This paper presents an intra-agent architecture called Shadowboard, one that takes abstractions from analytical psychology. The Shadowboard architecture is a foundation upon which to build a whole-agent - an individual autonomous agent no more, but one made up of many sub-agents. Such a whole-agent approach to modelling enables a psychologically sound, finer-grained approach to applying behavioural abstractions such as BDI, while incorporating the selection of capabilities and plans, together with learning and optimization. An individual agent built upon Shadowboard is also capable of collaboration and cooperation in a wider MAS system. The strong degree of self-awareness that a Shadowboard agent intrinsically has, not only allows it to improve its own performance and effectiveness over time, it also offers significant advantages in modelling other agents in an encompassing MAS system.

  • Nov, 1998: Melbourne, TOOLS Pacific '98: Steve Goschnick delivers a paper to the Tools Pacific'98 conference, held in Melbourne Australia, in late November. The paper is about the analysis, design and development of an Online Education System called Melbourne IT Creator. Details of the paper are:

    Title: Design and Development of Melbourne IT Creator™ – a System for Authoring and Management of Online Education.

    Keywords: HTML, authoring tools, Java, SQL, Internet, dynamic content, XML, metadata, Relational DBMS, online education, multimedia, hypermedia, web development.
    Author: Steven B. Goschnick
    Affiliation: Department of Information Systems
    The University of Melbourne
    Parkville, Victoria 3052, Australia
    Email: stevenbg 'at' unimelb 'dot' edu 'dot' au
    This paper presents a Case Study in the symbiotic use of new internet based technologies and an SQL server, to develop a software tool in a new category of generic software: a system for authoring and delivery of web-centric learning. In the design and implementation of the system, the developers drew upon the latest available languages and platforms, aiming for a high benchmark in this new software genre: Java for cross platform authoring tools; JavaScript and HTML V4 for scripting and markup; applets, video and other media types as object components; IIS (Microsofts Internet Information Server technology) to deliver dynamically constructed HTML markup. Behind the interfaces and business rules is robust SQL server technology, which is taking on an expanded role in proliferating web-based information systems. In the latter half of the paper, problems and solutions are discussed, including the use of metadata and XML (the eXtensible Markup Language) as part of the solutions.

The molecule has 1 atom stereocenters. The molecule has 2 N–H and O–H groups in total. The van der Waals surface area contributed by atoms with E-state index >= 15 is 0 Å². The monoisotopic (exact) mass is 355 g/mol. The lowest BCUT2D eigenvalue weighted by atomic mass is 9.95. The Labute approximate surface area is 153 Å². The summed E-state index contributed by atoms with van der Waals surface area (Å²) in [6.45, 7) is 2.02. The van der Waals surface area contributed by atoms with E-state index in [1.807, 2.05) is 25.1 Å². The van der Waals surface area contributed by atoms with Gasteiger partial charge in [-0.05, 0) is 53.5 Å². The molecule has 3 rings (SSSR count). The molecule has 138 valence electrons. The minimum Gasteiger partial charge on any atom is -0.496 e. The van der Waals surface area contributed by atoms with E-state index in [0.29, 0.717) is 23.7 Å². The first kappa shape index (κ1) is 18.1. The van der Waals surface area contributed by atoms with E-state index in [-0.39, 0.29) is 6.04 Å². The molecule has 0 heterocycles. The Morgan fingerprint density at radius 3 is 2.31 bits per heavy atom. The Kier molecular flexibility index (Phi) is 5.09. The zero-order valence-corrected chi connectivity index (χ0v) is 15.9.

For the full paper online: Click here.

  • Oct, 1998: New York, Christine Sun delivers a paper at the 40th Annual Conference of the American Association for Chinese Studies (AACS), "China Entering the 21st Century", New York City, USA.

    Paper Title: Negotiating between ‘Bounded Spaces’: Introducing Australian Chinese Writers to the world.


We've had numerous newspaper and magazine articles published over the years. Some that have ongoing relevance are available online, are accessable from here:

After the Flood by Christine Sun. Published in The Age/Sydney Morning Herald, Good Weekend magazine.

An interview with a C++ guru by Steve Goschnick. Published in The Age.

Computers fast becoming the universal relator of concepts by Steve Goschnick. Published in The Age.

Two roads lead to quality street by Steve Goschnick. Published in The Age.

C++ing out the Millenium by Steve Goschnick. Published in The Age.

Programming Part I: Choosing Your Tools. S.B. Goschnick (1991). Aust. PC User magazine, pp.56-74, June 1991.

C++ - A Language of Liberation. S.B. Goschnick (1991). Your Computer magazine, Sep'91, pp82-88.

C++ Programming - Putting Large Projects Back in the Hands of a Few People. S.B. Goschnick (1991). Your Computer magazine, Aug'91, pp74-81.

The C++ Language - A Cornerstone of the 90's. S.B. Goschnick (1990). Your Computer mazagine, Dec. pp 64-72, The Federal Publishing Company, NSW.

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This page last updated: September 2015.